Spiritual Health Practices- Find your purpose of life, establish a world balance, learn to benefit from meditation and stress reduction, strive for and experience self-actualization over and over again, and build upon an emotional foundation. This quality of life can be experienced now, but over and over again.

Environment Practices- You, as a Health Guardian should control as much of your environment as you can, while dealing with what you can’t control. The environment can be examined at many different levels in the systems hierarchy, externally and internally as a body, lower level organs, tissues, cellular, and even within the cell as your DNA and epigenetics.

   As a Health Guardian, we improve upon our abilities performing these various practices. We can base our efforts on a formal health evaluation, or just start with what feels the most right. It really doesn’t matter, other than starting. Once you begin, you will immediately feel an increase in self-reliance and decrease in helplessness. From there, you will experience a better quality of life, even if it’s just an improved attitude. But in time, this will evolve into improved wellness. The challenge is to stay engaged, reach higher and higher levels of performance and experience a fuller life. It doesn’t matter how much overweight you may be, what your blood sugar levels are, or condition of your heart. You can and should enjoy what life you have, and you might even surprise yourself and your medical team as your chronic diseases begins to take a backseat to your quality of life.

ISSUES: All these improvements are not without their difficulties.

  • Many health professionals are skeptical about working with layman. Earning respect and maintaining credibility is a constant issue for the Health Guardian. This can be overcome by choosing your primary care team and sticking with them. You need to develop a lasting rapport and relationship of trust with them. They need you, and it won’t take too long. Help them out, realize that’s what is going on, and it will go much smoother.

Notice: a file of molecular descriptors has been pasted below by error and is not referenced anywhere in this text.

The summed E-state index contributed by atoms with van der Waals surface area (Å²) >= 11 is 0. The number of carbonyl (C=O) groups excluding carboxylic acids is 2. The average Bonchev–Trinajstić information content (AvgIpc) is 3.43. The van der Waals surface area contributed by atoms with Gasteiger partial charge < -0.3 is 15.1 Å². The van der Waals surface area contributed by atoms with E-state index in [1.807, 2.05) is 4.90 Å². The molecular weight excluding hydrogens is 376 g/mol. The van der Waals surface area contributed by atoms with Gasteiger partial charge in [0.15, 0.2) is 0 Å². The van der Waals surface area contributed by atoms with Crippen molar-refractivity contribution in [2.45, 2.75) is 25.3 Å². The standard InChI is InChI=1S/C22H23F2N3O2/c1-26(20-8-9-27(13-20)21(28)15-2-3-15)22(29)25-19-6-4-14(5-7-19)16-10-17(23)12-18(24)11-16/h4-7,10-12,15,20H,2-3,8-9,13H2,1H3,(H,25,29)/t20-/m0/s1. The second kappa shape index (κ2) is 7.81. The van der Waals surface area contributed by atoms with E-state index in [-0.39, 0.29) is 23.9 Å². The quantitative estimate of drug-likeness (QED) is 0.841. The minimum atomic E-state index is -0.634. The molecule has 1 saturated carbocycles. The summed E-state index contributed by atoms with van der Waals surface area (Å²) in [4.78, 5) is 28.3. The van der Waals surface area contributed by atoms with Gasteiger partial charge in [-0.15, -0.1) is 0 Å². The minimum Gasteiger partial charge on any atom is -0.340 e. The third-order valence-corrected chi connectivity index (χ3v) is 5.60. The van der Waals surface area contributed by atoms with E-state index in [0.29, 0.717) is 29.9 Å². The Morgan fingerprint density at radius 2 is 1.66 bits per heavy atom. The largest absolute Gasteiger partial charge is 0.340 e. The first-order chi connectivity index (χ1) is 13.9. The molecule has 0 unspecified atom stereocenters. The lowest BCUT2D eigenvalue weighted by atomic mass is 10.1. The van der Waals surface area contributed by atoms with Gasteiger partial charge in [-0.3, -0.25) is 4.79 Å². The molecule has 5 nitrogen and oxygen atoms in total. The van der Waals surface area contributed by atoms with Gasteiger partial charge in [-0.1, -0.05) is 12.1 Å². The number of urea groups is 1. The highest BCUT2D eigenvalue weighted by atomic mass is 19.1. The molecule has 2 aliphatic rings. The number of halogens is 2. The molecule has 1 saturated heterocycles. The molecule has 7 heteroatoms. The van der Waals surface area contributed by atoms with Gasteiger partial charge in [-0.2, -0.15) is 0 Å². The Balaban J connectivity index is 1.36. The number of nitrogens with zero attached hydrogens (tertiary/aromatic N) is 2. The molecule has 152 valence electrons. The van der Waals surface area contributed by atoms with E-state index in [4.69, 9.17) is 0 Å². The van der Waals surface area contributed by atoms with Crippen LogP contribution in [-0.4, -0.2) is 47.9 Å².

• Your Health Records are your greatest asset. They provide a baseline for evaluating effectiveness of treatments, and a foundation for communication. Once the team knows you take your responsibility of record keeping seriously, you’ll be surprised how much credibility you gain.
  • There exist public randomly controlled trials on most conditions you will face. This is great that you have this information available, but it creates a burden for the Health Guardian to review and be aware of. Nothing will hurt your reputation more than citing YouTube instead of a clinical trial.
  • Evidence based practices require you to do your homework. Know how to gather evidence, and know how to conduct a self-examination. Way too many patients want to be the Grand Poobah without doing their homework, exercising discipline, or taking the time to properly communicate.

   It’s a good thing that you don’t need to know everything before starting. Practitioners can be difficult to work with, but they can become complimentary to your own pathology prevention efforts. Remember, you’re not trying to replace them. In fact, you're trying to make their job easier, so both of you can be more efficient, and effective. If successful, you will spend much less time and money taking unnecessary tests and redundant office visits. In the end, everyone is happier, with far less diseases, and stress in their lives.

STRATEGIES: There exist at least six differing types of strategies, with categorization based on differing criteria such as responsibility, commitment level, or sponsorship.

  1. Responsibility This category of strategic approach is divided by the level of responsibility a Health Guardian is willing to accept. Some assume total responsibility for their primary care, only working with specialized care providers. They put a healthcare plan in place that includes all aspects of pathology prevention practices, and then begin executing on that plan. Other strategies involve gradually accepting responsibility for different aspects of your health, implementing what things you’re prepared to do now, and slowly do more when ready. In the meantime, relying on other professional primary care givers to fill in the gap. At the far other side of this category is the “grease the loudest wheel” strategy, where you wait for a problem, and then let the specialist’s and insurance companies deal with it.